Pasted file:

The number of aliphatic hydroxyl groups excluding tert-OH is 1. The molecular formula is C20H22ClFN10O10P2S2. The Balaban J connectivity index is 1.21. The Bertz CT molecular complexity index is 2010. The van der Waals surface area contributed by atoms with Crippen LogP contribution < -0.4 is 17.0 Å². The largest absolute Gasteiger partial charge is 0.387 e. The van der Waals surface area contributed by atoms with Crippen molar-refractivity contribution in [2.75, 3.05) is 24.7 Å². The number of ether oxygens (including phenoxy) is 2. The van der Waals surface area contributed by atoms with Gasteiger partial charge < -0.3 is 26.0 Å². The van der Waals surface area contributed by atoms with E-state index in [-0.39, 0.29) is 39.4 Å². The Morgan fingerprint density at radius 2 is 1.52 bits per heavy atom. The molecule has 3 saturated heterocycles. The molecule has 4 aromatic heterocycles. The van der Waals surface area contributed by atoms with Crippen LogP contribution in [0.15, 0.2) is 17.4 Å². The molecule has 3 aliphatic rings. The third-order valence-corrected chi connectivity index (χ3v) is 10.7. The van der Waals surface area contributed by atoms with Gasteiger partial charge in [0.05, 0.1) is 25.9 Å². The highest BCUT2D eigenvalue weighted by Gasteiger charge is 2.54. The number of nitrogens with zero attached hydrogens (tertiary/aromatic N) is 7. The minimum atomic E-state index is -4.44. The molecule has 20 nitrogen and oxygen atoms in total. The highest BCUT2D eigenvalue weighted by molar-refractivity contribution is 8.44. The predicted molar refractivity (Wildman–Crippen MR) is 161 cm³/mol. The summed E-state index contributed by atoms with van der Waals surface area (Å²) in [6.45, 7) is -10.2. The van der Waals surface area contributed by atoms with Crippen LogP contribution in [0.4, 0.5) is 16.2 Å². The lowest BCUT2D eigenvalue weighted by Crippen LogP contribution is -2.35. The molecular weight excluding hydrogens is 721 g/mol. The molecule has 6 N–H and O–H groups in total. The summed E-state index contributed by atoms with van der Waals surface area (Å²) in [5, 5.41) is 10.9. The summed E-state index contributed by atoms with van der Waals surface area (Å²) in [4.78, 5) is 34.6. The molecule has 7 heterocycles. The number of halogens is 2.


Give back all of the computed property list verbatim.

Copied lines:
The number of aliphatic hydroxyl groups excluding tert-OH is 1. The molecular formula is C20H22ClFN10O10P2S2. The Balaban J connectivity index is 1.21. The Bertz CT molecular complexity index is 2010. The van der Waals surface area contributed by atoms with Crippen LogP contribution < -0.4 is 17.0 Å². The largest absolute Gasteiger partial charge is 0.387 e. The van der Waals surface area contributed by atoms with Crippen molar-refractivity contribution in [2.75, 3.05) is 24.7 Å². The number of ether oxygens (including phenoxy) is 2. The van der Waals surface area contributed by atoms with Gasteiger partial charge < -0.3 is 26.0 Å². The van der Waals surface area contributed by atoms with E-state index in [-0.39, 0.29) is 39.4 Å². The Morgan fingerprint density at radius 2 is 1.52 bits per heavy atom. The molecule has 3 saturated heterocycles. The molecule has 4 aromatic heterocycles. The van der Waals surface area contributed by atoms with Crippen LogP contribution in [0.15, 0.2) is 17.4 Å². The molecule has 3 aliphatic rings. The third-order valence-corrected chi connectivity index (χ3v) is 10.7. The van der Waals surface area contributed by atoms with Gasteiger partial charge in [0.05, 0.1) is 25.9 Å². The highest BCUT2D eigenvalue weighted by Gasteiger charge is 2.54. The number of nitrogens with zero attached hydrogens (tertiary/aromatic N) is 7. The minimum atomic E-state index is -4.44. The molecule has 20 nitrogen and oxygen atoms in total. The highest BCUT2D eigenvalue weighted by molar-refractivity contribution is 8.44. The predicted molar refractivity (Wildman–Crippen MR) is 161 cm³/mol. The summed E-state index contributed by atoms with van der Waals surface area (Å²) in [6.45, 7) is -10.2. The van der Waals surface area contributed by atoms with Crippen LogP contribution in [0.4, 0.5) is 16.2 Å². The lowest BCUT2D eigenvalue weighted by Crippen LogP contribution is -2.35. The molecular weight excluding hydrogens is 721 g/mol. The molecule has 6 N–H and O–H groups in total. The summed E-state index contributed by atoms with van der Waals surface area (Å²) in [5, 5.41) is 10.9. The summed E-state index contributed by atoms with van der Waals surface area (Å²) in [4.78, 5) is 34.6. The molecule has 7 heterocycles. The number of halogens is 2.